A 3-D fractal has taken physical form for the first time at the USC Libraries.
Fractals are geometric shapes in which the component parts resemble the whole. This quality, called self-similarity, results from repeatedly building up a form from small component units so that the overall pattern appears identical at all levels of magnification.
More than 300 USC students and faculty, Foshay Learning Center middle school students and other volunteers built the Mosely Snowflake Fractal out of nearly 50,000 folded business cards.
This collaborative community artwork is the culminating project of the 2011-12 USC Libraries Discovery Fellowship. Established by Dean Catherine Quinlan in 2011, the fellowship showcases the library as a place where disciplines intersect and where artists and scholars engage library collections and people to make possible surprising discoveries and creative works.
“Our community has brought this object into being for the first time,” Quinlan said. “Before this project, this beautiful and enigmatic fractal existed only digitally and in the imaginations of mathematicians and artists. It is an inspiring example of the creative potential that a great library makes possible for an entire community.”
Inaugural Discovery Fellow Margaret Wertheim spearheaded the project at the USC Libraries. Wertheim, also a science writer and curator, is co-director of the Institute for Figuring in Los Angeles and is known for the institute’s work on the Hyperbolic Crochet Coral Reef.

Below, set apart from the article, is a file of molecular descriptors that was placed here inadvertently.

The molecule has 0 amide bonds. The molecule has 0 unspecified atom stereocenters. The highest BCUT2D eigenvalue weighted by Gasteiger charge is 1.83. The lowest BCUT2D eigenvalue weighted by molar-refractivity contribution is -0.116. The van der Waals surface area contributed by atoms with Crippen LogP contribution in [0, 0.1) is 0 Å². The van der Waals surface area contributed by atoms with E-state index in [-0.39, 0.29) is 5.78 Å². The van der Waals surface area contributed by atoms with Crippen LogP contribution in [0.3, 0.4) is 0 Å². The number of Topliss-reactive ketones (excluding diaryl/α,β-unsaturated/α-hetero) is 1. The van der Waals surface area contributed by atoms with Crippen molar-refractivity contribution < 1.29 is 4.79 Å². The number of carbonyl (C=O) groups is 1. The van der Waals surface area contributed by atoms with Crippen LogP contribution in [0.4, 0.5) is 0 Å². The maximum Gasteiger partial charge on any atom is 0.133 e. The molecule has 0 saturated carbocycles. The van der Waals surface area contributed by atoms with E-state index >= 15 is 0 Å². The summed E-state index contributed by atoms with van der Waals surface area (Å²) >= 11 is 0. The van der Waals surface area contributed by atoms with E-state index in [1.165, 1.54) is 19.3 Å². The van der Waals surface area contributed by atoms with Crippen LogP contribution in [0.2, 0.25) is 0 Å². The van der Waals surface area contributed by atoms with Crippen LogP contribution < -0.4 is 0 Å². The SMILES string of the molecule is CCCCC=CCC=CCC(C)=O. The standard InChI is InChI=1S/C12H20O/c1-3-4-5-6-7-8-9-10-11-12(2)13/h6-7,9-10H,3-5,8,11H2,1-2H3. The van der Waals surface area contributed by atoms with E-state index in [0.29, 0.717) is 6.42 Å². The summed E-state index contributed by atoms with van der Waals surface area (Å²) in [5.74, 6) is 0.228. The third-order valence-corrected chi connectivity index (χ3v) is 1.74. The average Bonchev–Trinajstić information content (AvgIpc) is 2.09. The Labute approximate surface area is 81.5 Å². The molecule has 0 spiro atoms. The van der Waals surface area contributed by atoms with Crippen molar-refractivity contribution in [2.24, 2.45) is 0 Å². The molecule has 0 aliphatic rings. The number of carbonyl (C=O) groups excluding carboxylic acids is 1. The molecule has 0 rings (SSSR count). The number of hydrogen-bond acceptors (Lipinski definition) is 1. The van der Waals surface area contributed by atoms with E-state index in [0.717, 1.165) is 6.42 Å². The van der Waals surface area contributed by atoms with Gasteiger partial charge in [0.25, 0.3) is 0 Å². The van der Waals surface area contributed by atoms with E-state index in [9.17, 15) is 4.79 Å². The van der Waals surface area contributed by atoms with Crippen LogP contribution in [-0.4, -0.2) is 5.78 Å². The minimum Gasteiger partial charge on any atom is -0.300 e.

“The snowflake fractal resides at the boundary of mathematics, engineering and physical making,” Wertheim said. “Like a fantastic book, it opens your eyes to linkages between disciplines that are often kept far apart.”
Wertheim added: “Interdisciplinary exploration through mathematical origami has also been happening recently at the Japanese American National Museum and elsewhere in California. We’re truly experiencing an origami moment. With this enchanting fractal, the USC Libraries are on the forefront of a major international movement of art and mathematics.”
The Mosely Snowflake takes its name from engineer and pioneering origami artist Jeannine Mosely, who discovered its form in 2006 and designed the construction process.
“Once I figured out you could link cubes of folded business cards, I realized that you could actually build any structure, just anything you could imagine,” Mosely said. “So I started imagining things.”
In 2008, Mosely built a model of the Menger Sponge — a famous 3-D fractal discovered in 1926 by mathematician Karl Menger — out of 66,000 business cards. The snowflake fractal is closely related to the Menger Sponge form.
To plan the fractal’s construction at USC, Mosely coded a software simulation that allowed her to visualize the object, assess its structural integrity and calculate the required thickness and number of business cards.
Volunteers from the USC community then assembled thousands of the basic cubes. Others linked these cubes together to form more complex modules, which in turn were connected to create even more complex structures.
The modularity of the Mosely Snowflake Fractal is a “fantastic metaphor for what the USC campus is capable of achieving,” Wertheim said. “When you get hundreds of people putting their time and energy into building and linking these modules, you get a massively captivating structure. No individual could have achieved this.”
The exhibition will open on Sept. 20 at 5 p.m. in Doheny Memorial Library. Hand-drawn studies, digital renderings and items from the USC Libraries’ collections also will be on view.
The reception is free and open to the public. RSVP at usc.edu/esvp with the code “snowflake” or call (213) 821-1153 for information.
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